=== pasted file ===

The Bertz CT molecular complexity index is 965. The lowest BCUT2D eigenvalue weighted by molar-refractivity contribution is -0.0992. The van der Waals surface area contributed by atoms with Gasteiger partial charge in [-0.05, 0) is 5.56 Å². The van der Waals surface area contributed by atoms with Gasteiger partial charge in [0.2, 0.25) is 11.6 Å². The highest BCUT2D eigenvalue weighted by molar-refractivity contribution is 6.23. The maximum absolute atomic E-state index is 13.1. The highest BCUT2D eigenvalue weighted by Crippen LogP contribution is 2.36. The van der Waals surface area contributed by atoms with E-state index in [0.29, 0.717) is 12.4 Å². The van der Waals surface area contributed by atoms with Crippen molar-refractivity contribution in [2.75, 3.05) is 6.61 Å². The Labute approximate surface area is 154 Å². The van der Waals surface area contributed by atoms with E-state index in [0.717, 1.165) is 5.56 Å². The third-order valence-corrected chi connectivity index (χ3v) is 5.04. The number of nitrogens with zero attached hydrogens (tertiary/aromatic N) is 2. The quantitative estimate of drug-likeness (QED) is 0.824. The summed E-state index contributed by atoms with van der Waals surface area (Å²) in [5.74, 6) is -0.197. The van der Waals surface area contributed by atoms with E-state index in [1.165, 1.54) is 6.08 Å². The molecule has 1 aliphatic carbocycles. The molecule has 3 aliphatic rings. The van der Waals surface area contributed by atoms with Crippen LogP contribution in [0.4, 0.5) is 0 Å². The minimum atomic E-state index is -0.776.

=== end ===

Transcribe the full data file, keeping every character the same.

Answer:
The Bertz CT molecular complexity index is 965. The lowest BCUT2D eigenvalue weighted by molar-refractivity contribution is -0.0992. The van der Waals surface area contributed by atoms with Gasteiger partial charge in [-0.05, 0) is 5.56 Å². The van der Waals surface area contributed by atoms with Gasteiger partial charge in [0.2, 0.25) is 11.6 Å². The highest BCUT2D eigenvalue weighted by molar-refractivity contribution is 6.23. The maximum absolute atomic E-state index is 13.1. The highest BCUT2D eigenvalue weighted by Crippen LogP contribution is 2.36. The van der Waals surface area contributed by atoms with E-state index in [0.29, 0.717) is 12.4 Å². The van der Waals surface area contributed by atoms with Crippen molar-refractivity contribution in [2.75, 3.05) is 6.61 Å². The Labute approximate surface area is 154 Å². The van der Waals surface area contributed by atoms with E-state index in [0.717, 1.165) is 5.56 Å². The third-order valence-corrected chi connectivity index (χ3v) is 5.04. The number of nitrogens with zero attached hydrogens (tertiary/aromatic N) is 2. The quantitative estimate of drug-likeness (QED) is 0.824. The summed E-state index contributed by atoms with van der Waals surface area (Å²) in [5.74, 6) is -0.197. The van der Waals surface area contributed by atoms with E-state index in [1.165, 1.54) is 6.08 Å². The molecule has 1 aliphatic carbocycles. The molecule has 3 aliphatic rings. The van der Waals surface area contributed by atoms with Crippen LogP contribution in [0.4, 0.5) is 0 Å². The minimum atomic E-state index is -0.776.